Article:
Sun, Jul 24, 2011 - 7:24pm
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    The US is pretty war weary

    The US is pretty war weary right now, so the timing is pretty good if China wants to make a move in their area of influence.

    Throughout history, poverty is the normal condition of man. Advances which permit this norm to be exceeded — here and there, now and then — are the work of an extremely small minority, frequently despised, often condemned, and almost always opposed by all right-thinking people. Whenever this tiny minority is kept from creating, or (as sometimes happens) is driven out of a society, the people then slip back into abject poverty. This is known as “bad luck.” ~ Robert Heinlein
    Mon, Jul 25, 2011 - 12:22pm
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    Two Chinese Fighter Jets Repelled US Spy Aircraft In Taiwan

    Two Chinese Fighter Jets Repelled US Spy Aircraft In Taiwan Strait Last Month Tyler Durden's picture Submitted by Tyler Durden on 07/25/2011 11:42 -0400

    • China

      China continues to flex its wings, in this case literally. The FT reports that last month two Chinese Su-27 jets crossed the middle line in the Taiwan Strait to repel a US spy aircraft. "This marks the first known encounter between US and Chinese military aircraft in mid-air since a US reconnaissance aircraft collided with a Chinese fighter jet in 2001 and was forced to land on Hainan island, sparking a crisis that severely damaged bilateral relations." And while this is certainly not the first such incident, it is the first one disclosed publicly, with the sole purpose of humiliating the US. Furthermore, recent tensions in the South China seas (profiled previously here) have become a big sticking point for the US administration so it should not be surprising that China will do everything in its power to embarrass America before the global community, a task in which it has just succeeded.

      More from the FT:

      Highlighting the strategic rivalry between the two countries in the region and the security risks remaining between China and Taiwan despite the recent detente between the two, Taipei moved to downplay the incident.

      Taiwan’s defence ministry confirmed that two Chinese Su-27 fighter jets had briefly crossed the so-called middle line on June 29 but added the incident was not a provocation.

      “This was not between Taiwan and China, but between China and the US,” said a senior Taiwanese defence official. “The Chinese crossed the line to repel a perceived intrusion by a US reconnaissance aircraft.”

      A Chinese defence source said: “This once again shows that US military activity very close to our territory is a destabilising factor in the region.”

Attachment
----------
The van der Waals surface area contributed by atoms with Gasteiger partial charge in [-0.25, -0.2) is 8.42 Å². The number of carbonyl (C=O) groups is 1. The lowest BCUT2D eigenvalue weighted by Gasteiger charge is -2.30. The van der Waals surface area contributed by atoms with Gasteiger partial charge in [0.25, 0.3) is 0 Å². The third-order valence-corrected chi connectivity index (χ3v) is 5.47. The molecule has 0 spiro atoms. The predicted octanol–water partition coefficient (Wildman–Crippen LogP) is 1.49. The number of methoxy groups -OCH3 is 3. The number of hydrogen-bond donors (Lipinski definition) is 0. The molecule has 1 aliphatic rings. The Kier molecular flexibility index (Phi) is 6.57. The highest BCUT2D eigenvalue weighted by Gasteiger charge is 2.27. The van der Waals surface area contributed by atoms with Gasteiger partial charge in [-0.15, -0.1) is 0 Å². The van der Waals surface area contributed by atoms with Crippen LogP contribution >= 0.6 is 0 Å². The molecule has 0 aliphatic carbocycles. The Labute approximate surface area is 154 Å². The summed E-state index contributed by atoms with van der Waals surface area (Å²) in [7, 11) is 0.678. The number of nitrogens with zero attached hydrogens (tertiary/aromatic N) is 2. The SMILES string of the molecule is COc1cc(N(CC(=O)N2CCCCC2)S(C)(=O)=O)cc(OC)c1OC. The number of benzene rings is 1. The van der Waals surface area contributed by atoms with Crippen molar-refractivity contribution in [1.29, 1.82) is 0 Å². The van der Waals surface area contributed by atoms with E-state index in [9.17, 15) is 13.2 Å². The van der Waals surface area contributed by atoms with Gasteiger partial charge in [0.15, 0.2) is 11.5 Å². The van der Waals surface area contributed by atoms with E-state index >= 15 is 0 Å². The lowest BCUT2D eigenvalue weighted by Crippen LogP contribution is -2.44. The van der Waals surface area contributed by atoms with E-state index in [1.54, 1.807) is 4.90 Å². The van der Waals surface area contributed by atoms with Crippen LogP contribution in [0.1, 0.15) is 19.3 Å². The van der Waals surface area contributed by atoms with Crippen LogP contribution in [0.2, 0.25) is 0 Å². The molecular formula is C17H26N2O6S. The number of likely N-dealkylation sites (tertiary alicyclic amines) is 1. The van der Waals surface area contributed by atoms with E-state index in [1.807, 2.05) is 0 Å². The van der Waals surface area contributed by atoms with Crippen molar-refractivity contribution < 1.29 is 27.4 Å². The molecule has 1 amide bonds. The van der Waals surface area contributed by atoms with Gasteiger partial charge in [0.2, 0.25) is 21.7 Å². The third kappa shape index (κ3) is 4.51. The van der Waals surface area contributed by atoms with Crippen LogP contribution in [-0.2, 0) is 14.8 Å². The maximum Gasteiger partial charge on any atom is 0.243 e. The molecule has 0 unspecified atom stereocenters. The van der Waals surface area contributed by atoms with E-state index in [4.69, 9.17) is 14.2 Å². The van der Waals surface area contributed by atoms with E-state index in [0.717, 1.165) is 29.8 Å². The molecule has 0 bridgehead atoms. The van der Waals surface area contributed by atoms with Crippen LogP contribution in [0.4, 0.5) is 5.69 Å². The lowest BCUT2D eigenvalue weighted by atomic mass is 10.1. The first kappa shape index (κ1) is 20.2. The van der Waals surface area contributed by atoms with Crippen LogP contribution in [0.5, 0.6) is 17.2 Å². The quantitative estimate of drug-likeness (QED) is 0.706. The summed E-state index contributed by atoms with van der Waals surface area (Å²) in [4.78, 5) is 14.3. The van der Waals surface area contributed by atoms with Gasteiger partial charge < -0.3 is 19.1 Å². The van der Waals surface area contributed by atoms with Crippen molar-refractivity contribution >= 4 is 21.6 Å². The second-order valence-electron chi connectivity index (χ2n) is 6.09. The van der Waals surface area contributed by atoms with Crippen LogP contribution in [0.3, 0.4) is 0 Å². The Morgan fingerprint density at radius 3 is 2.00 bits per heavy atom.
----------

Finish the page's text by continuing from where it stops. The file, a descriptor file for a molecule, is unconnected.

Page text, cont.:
What would be even more disturbing is if China uses US "regional intervention" to continue with its encroaching approach to demonstrate that Taiwan has always really been part of the fatherland.

      Chinese military aircraft have not crossed that line since July 1999. That summer, the People’s Liberation Army Airforce, which normally rarely patrolled the area, flew hundreds of sorties over the Taiwan Strait. That incident came after Lee Teng-hui, then Taiwan’s president, described ties with China as special state-to-state relations, coming closer than ever to declaring the island’s independence.

      The Taiwanese official said the island’s air force sent two of its fighters up in reaction to the intrusion of the Chinese jets. He said there had not been any direct contact with the Chinese military, and the aircraft had not come dangerously close to each other at any time during the incident.

      US military surveillance missions close to China both at sea and in the air are a sore point in relations between the world’s military superpower and the nation believed to be its most likely challenger.

      Lastly, "China’s Ministry of Defence could not be reached for comment." Understandable: at this point all China domestic resources are scrambled to contain (read censor) the fallout from this weekend's bullet train collision.

      As for what happens next, we look forward to a statement from Clinton, who has yet to issue an official statement on an act many, on either side, would consider a provocation (and retaliation).

    An epic lack of foresight, accuracy and rationale... https://www.tfmetalsreport.com/comment/170246#comment-170246